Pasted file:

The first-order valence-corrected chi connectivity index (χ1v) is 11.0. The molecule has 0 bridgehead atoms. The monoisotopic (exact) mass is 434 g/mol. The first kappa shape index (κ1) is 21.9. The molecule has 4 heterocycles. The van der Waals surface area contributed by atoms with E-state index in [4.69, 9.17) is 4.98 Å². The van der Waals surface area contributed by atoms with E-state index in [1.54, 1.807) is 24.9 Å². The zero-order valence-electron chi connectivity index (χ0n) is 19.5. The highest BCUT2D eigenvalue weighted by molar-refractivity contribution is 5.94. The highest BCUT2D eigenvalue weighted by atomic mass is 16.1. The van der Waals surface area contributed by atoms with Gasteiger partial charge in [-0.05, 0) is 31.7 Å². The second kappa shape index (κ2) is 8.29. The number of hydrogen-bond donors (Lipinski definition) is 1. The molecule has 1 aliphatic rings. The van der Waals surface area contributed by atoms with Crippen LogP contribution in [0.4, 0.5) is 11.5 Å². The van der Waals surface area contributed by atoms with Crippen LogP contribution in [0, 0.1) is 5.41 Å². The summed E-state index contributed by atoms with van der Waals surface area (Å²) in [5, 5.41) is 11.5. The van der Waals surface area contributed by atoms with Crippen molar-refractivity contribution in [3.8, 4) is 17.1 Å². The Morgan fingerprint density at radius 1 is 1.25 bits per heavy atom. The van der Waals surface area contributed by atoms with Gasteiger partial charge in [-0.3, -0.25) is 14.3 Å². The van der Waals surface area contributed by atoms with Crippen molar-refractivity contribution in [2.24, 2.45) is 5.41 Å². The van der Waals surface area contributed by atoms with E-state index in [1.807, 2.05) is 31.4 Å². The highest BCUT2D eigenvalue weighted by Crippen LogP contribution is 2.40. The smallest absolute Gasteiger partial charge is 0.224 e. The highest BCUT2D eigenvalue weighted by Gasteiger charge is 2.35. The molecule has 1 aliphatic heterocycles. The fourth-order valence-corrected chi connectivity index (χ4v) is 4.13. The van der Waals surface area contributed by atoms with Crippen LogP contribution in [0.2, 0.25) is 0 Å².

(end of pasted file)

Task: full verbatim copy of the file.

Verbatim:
The first-order valence-corrected chi connectivity index (χ1v) is 11.0. The molecule has 0 bridgehead atoms. The monoisotopic (exact) mass is 434 g/mol. The first kappa shape index (κ1) is 21.9. The molecule has 4 heterocycles. The van der Waals surface area contributed by atoms with E-state index in [4.69, 9.17) is 4.98 Å². The van der Waals surface area contributed by atoms with E-state index in [1.54, 1.807) is 24.9 Å². The zero-order valence-electron chi connectivity index (χ0n) is 19.5. The highest BCUT2D eigenvalue weighted by molar-refractivity contribution is 5.94. The highest BCUT2D eigenvalue weighted by atomic mass is 16.1. The van der Waals surface area contributed by atoms with Gasteiger partial charge in [-0.05, 0) is 31.7 Å². The second kappa shape index (κ2) is 8.29. The number of hydrogen-bond donors (Lipinski definition) is 1. The molecule has 1 aliphatic rings. The van der Waals surface area contributed by atoms with Crippen LogP contribution in [0.4, 0.5) is 11.5 Å². The van der Waals surface area contributed by atoms with Crippen LogP contribution in [0, 0.1) is 5.41 Å². The summed E-state index contributed by atoms with van der Waals surface area (Å²) in [5, 5.41) is 11.5. The van der Waals surface area contributed by atoms with Crippen molar-refractivity contribution in [3.8, 4) is 17.1 Å². The Morgan fingerprint density at radius 1 is 1.25 bits per heavy atom. The van der Waals surface area contributed by atoms with Gasteiger partial charge in [-0.3, -0.25) is 14.3 Å². The van der Waals surface area contributed by atoms with Crippen molar-refractivity contribution in [2.24, 2.45) is 5.41 Å². The van der Waals surface area contributed by atoms with E-state index in [1.807, 2.05) is 31.4 Å². The highest BCUT2D eigenvalue weighted by Crippen LogP contribution is 2.40. The smallest absolute Gasteiger partial charge is 0.224 e. The highest BCUT2D eigenvalue weighted by Gasteiger charge is 2.35. The molecule has 1 aliphatic heterocycles. The fourth-order valence-corrected chi connectivity index (χ4v) is 4.13. The van der Waals surface area contributed by atoms with Crippen LogP contribution in [0.2, 0.25) is 0 Å².